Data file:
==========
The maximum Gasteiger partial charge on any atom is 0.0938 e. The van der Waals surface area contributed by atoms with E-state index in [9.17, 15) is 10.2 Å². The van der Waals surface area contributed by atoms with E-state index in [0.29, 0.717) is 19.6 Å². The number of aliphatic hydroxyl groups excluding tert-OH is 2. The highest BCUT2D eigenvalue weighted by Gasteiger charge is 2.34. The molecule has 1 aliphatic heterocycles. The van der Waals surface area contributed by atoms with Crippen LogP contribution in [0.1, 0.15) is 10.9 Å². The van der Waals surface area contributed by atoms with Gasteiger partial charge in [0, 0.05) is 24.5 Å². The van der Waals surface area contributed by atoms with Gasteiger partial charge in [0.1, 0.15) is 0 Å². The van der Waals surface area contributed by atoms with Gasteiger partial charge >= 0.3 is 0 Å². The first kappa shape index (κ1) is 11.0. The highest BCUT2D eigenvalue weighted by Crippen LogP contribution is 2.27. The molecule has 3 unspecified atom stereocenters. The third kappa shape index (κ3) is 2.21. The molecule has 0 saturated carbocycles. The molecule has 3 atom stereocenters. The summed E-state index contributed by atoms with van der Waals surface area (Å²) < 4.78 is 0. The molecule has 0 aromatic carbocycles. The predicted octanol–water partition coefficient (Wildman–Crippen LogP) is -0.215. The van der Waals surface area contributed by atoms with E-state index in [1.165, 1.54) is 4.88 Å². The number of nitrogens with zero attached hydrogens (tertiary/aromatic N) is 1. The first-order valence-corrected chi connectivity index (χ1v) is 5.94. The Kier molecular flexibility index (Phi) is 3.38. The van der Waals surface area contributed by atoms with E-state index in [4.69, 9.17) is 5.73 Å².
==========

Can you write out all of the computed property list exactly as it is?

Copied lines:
The maximum Gasteiger partial charge on any atom is 0.0938 e. The van der Waals surface area contributed by atoms with E-state index in [9.17, 15) is 10.2 Å². The van der Waals surface area contributed by atoms with E-state index in [0.29, 0.717) is 19.6 Å². The number of aliphatic hydroxyl groups excluding tert-OH is 2. The highest BCUT2D eigenvalue weighted by Gasteiger charge is 2.34. The molecule has 1 aliphatic heterocycles. The van der Waals surface area contributed by atoms with Crippen LogP contribution in [0.1, 0.15) is 10.9 Å². The van der Waals surface area contributed by atoms with Gasteiger partial charge in [0, 0.05) is 24.5 Å². The van der Waals surface area contributed by atoms with Gasteiger partial charge in [0.1, 0.15) is 0 Å². The van der Waals surface area contributed by atoms with Gasteiger partial charge >= 0.3 is 0 Å². The first kappa shape index (κ1) is 11.0. The highest BCUT2D eigenvalue weighted by Crippen LogP contribution is 2.27. The molecule has 3 unspecified atom stereocenters. The third kappa shape index (κ3) is 2.21. The molecule has 0 saturated carbocycles. The molecule has 3 atom stereocenters. The summed E-state index contributed by atoms with van der Waals surface area (Å²) < 4.78 is 0. The molecule has 0 aromatic carbocycles. The predicted octanol–water partition coefficient (Wildman–Crippen LogP) is -0.215. The van der Waals surface area contributed by atoms with E-state index in [1.165, 1.54) is 4.88 Å². The number of nitrogens with zero attached hydrogens (tertiary/aromatic N) is 1. The first-order valence-corrected chi connectivity index (χ1v) is 5.94. The Kier molecular flexibility index (Phi) is 3.38. The van der Waals surface area contributed by atoms with E-state index in [4.69, 9.17) is 5.73 Å².